Puzzlewood Forest, where we will visit after our upcoming workshop in the UK in October:
Highlights from Recent Workshop:
Tensegrity® is the modern version of the navigator’s way—practices and principles that support finding and traveling a path with heart—that don Juan Matus taught his four students: Carlos Castaneda, Florinda Donner-Grau, Taisha Abelar and Carol Tiggs. Don Juan was a Yaqui Indian seer and a leader of a group of men and women seers whose lineage begins in Mexico of ancient times.
To walk the full length of a path that one truly loves, don Juan said, one needs the passion, courage, imagination, vigilance, discipline, self-awareness, grace, strength, resourcefulness, efficiency, patience, adaptability, and humbleness of a navigator.
This is what Tensegrity® practitioners aspire to: The spirit of the navigator, the being who makes the continuous commitment to travel the path of awareness every moment. The struggle of the navigator is not with one’s fellow men, don Juan said. Nor is it with oneself. And it’s ultimately not a struggle. Rather, it’s an acquiescence—to the energetic currents of the sea of awareness in the universe.
Don Juan said that the seers of his line maintained that the universe is a sea of energy—energy that is in constant change. And that the most functional thing one can do, rather than attempt to fight or resist that continuous change, is to join forces with it—an endeavor that takes a navigator’s discipline.
Carlos Castaneda saw Tensegrity® as a very apt name for the navigator’s path in our times: a practice of interconnecting with oneself and the world. The word “tensegrity” (tension + integrity) was coined by visionary architect, innovator, engineer and navigator R. Buckminster Fuller. Fuller was inspired in his work by what he saw as nature’s way of doing the most with the least. He observed structures in nature (from atoms to cells, to trees, to solar systems, to galaxies) in which the solid parts are held together in a continuous web of more flexible parts, such as, for example, the way a cell is held together by its flexible cytoskeleton, or the way the planets and sun are held in a field of gravity. In such systems, any outside pressure is distributed evenly across the whole structure, giving it a resilient tone that helps it adapt and yet maintain its integrity, and ultimately, its interconnectivity.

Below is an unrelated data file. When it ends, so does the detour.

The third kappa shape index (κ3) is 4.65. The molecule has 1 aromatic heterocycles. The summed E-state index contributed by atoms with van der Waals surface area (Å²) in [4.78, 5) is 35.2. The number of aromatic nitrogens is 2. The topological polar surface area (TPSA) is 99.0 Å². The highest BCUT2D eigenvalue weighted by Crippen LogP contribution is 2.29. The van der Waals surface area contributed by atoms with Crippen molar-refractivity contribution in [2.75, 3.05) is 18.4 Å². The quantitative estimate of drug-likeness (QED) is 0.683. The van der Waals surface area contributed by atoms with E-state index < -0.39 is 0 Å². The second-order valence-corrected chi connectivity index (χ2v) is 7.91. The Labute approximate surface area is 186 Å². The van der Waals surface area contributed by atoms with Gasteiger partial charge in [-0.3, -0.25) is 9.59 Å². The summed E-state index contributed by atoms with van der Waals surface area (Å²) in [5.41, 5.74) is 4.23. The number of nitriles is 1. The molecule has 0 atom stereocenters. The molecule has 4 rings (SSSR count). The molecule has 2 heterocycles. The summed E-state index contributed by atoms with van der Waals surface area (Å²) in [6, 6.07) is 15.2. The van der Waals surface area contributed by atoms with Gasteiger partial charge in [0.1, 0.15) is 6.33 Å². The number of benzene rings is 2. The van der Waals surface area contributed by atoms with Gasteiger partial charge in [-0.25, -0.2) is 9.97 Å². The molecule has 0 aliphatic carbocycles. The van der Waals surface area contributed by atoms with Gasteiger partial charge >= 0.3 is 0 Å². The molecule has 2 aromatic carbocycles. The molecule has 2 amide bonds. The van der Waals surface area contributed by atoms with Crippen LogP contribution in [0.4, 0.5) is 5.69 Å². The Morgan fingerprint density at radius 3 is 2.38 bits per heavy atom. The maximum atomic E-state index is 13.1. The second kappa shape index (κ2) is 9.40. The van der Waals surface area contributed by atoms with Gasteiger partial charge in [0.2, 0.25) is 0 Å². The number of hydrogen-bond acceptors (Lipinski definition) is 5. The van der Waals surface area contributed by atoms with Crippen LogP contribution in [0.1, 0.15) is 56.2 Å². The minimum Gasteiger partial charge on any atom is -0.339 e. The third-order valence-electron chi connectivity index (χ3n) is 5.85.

Fuller pointed to that essential supporter of life on earth, the tree, as a wonderful example of a tensegrity structure in nature. Arising from a seed, earth, water, air and sunlight, a tree grows into a tensegrity structure with water and gases moving through interior channels, allowing it to be both flexible and resilient, as it sways and adapts to shifting winds and earth, and lifts minerals – bits of stardust – and water from earth to sky.1
And modern ecologists are now aware of the interconnectivity of each tree with the others, adjusting and adapting to the needs of the forest community.
It is this resilient integrity, interconnectivity and resourcefulness that the navigator seeks to embody, physically, emotionally, mentally, and energetically, Carlos Castaneda said. It is what one needs to make the continuous effort, regardless of its inconvenience, to stay on one’s chosen path—a path that is ever-evolving, and whose map is found through one’s heart.
Don Juan called the embodiment of this recognition the art of freedom—the freedom to perceive the energetic basis, and interconnected nature of everything—and to act from that perception. Our interactions in the daily world (at the office, the dinner table, the metro station, walking in the forest, etc.) then become the extraordinary arena for our awakening attention, an opportunity to respond to what is present, rather than react based on unexamined personal history.